new-york

William Wilson

Allan Stone Gallery

One effect of our shopworn and frayed post-Modernity has been to inculcate a cavalier attitude toward the art of the past, ostensibly for the purpose of depriving it of oppressive and authoritarian power. The monuments of the past are commonly subjected to relentless and almost mechanical rituals of demystification. And yet this demystifying approach oddly confirms the provisional success of Modernism’s passionately wished-for break from the ruins of the past. Indeed, it is as if the Modernists actually pulled it off, as our memory sometimes seems to extend no further back than, maybe, to Manet. Perversely, the meaningful past has shrunk to a hundred-odd years.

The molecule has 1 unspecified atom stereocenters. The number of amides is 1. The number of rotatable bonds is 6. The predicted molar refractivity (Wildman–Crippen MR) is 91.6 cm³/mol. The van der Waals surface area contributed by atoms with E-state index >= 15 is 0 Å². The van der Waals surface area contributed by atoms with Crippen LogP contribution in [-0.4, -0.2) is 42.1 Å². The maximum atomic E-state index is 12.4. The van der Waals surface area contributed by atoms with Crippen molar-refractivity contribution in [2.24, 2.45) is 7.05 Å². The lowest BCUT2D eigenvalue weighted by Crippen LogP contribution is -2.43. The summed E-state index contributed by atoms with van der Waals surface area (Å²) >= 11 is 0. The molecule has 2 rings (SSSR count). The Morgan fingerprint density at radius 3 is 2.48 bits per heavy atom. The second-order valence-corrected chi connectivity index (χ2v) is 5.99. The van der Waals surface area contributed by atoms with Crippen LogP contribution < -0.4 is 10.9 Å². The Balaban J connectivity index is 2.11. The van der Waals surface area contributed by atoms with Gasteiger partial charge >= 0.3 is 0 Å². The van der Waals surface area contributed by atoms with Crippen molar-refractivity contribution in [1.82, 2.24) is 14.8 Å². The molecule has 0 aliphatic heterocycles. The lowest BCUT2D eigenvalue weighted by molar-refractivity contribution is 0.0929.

What happens when this relation is reversed, when the “recent” past is elided in favor of more antique memories? William Wilson dwells on the authority of older images as they persist in the contemporary consciousness. In his carefully

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